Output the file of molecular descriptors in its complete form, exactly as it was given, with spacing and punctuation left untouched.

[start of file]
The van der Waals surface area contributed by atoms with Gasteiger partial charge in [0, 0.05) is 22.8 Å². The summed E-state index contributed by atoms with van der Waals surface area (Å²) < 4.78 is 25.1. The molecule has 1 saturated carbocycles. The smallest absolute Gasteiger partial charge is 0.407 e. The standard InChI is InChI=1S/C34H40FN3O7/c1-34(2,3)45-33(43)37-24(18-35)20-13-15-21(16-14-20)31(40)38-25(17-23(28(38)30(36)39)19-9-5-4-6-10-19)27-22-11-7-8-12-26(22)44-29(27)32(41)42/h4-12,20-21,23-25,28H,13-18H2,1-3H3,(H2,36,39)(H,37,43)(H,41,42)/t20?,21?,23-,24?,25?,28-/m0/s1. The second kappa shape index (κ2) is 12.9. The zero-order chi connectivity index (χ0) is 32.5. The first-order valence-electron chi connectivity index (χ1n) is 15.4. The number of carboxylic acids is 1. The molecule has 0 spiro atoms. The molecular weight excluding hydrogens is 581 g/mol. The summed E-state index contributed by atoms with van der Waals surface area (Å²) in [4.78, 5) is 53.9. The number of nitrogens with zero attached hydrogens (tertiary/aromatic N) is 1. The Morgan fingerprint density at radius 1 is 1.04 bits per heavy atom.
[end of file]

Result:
The van der Waals surface area contributed by atoms with Gasteiger partial charge in [0, 0.05) is 22.8 Å². The summed E-state index contributed by atoms with van der Waals surface area (Å²) < 4.78 is 25.1. The molecule has 1 saturated carbocycles. The smallest absolute Gasteiger partial charge is 0.407 e. The standard InChI is InChI=1S/C34H40FN3O7/c1-34(2,3)45-33(43)37-24(18-35)20-13-15-21(16-14-20)31(40)38-25(17-23(28(38)30(36)39)19-9-5-4-6-10-19)27-22-11-7-8-12-26(22)44-29(27)32(41)42/h4-12,20-21,23-25,28H,13-18H2,1-3H3,(H2,36,39)(H,37,43)(H,41,42)/t20?,21?,23-,24?,25?,28-/m0/s1. The second kappa shape index (κ2) is 12.9. The zero-order chi connectivity index (χ0) is 32.5. The first-order valence-electron chi connectivity index (χ1n) is 15.4. The number of carboxylic acids is 1. The molecule has 0 spiro atoms. The molecular weight excluding hydrogens is 581 g/mol. The summed E-state index contributed by atoms with van der Waals surface area (Å²) in [4.78, 5) is 53.9. The number of nitrogens with zero attached hydrogens (tertiary/aromatic N) is 1. The Morgan fingerprint density at radius 1 is 1.04 bits per heavy atom.